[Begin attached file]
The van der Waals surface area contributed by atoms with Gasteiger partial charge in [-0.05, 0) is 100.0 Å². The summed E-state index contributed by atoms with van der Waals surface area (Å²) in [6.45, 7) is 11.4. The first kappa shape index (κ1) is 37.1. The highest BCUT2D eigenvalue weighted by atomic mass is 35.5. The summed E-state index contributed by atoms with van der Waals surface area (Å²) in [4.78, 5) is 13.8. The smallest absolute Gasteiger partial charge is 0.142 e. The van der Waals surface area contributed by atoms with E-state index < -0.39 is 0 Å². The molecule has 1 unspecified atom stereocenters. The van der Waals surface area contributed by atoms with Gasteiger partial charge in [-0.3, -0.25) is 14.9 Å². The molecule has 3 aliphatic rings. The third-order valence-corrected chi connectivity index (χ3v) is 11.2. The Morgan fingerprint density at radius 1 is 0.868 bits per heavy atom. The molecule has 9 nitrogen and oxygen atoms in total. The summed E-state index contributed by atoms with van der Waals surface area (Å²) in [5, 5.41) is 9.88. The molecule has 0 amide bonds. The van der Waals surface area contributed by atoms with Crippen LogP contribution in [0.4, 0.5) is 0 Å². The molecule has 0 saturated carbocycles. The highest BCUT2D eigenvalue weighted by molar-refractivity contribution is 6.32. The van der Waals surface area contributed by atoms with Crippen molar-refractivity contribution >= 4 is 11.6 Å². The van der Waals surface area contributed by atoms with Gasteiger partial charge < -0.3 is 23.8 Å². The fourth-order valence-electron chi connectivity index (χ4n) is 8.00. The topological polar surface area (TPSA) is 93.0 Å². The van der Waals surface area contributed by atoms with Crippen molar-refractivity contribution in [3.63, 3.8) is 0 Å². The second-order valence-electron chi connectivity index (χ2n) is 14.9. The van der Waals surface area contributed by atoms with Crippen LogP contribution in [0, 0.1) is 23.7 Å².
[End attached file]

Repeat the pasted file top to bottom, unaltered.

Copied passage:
The van der Waals surface area contributed by atoms with Gasteiger partial charge in [-0.05, 0) is 100.0 Å². The summed E-state index contributed by atoms with van der Waals surface area (Å²) in [6.45, 7) is 11.4. The first kappa shape index (κ1) is 37.1. The highest BCUT2D eigenvalue weighted by atomic mass is 35.5. The summed E-state index contributed by atoms with van der Waals surface area (Å²) in [4.78, 5) is 13.8. The smallest absolute Gasteiger partial charge is 0.142 e. The van der Waals surface area contributed by atoms with E-state index < -0.39 is 0 Å². The molecule has 1 unspecified atom stereocenters. The van der Waals surface area contributed by atoms with Gasteiger partial charge in [-0.3, -0.25) is 14.9 Å². The molecule has 3 aliphatic rings. The third-order valence-corrected chi connectivity index (χ3v) is 11.2. The Morgan fingerprint density at radius 1 is 0.868 bits per heavy atom. The molecule has 9 nitrogen and oxygen atoms in total. The summed E-state index contributed by atoms with van der Waals surface area (Å²) in [5, 5.41) is 9.88. The molecule has 0 amide bonds. The van der Waals surface area contributed by atoms with Crippen LogP contribution in [0.4, 0.5) is 0 Å². The molecule has 0 saturated carbocycles. The highest BCUT2D eigenvalue weighted by molar-refractivity contribution is 6.32. The van der Waals surface area contributed by atoms with Crippen molar-refractivity contribution >= 4 is 11.6 Å². The van der Waals surface area contributed by atoms with Gasteiger partial charge < -0.3 is 23.8 Å². The fourth-order valence-electron chi connectivity index (χ4n) is 8.00. The topological polar surface area (TPSA) is 93.0 Å². The van der Waals surface area contributed by atoms with Crippen molar-refractivity contribution in [3.63, 3.8) is 0 Å². The second-order valence-electron chi connectivity index (χ2n) is 14.9. The van der Waals surface area contributed by atoms with Crippen LogP contribution in [0, 0.1) is 23.7 Å².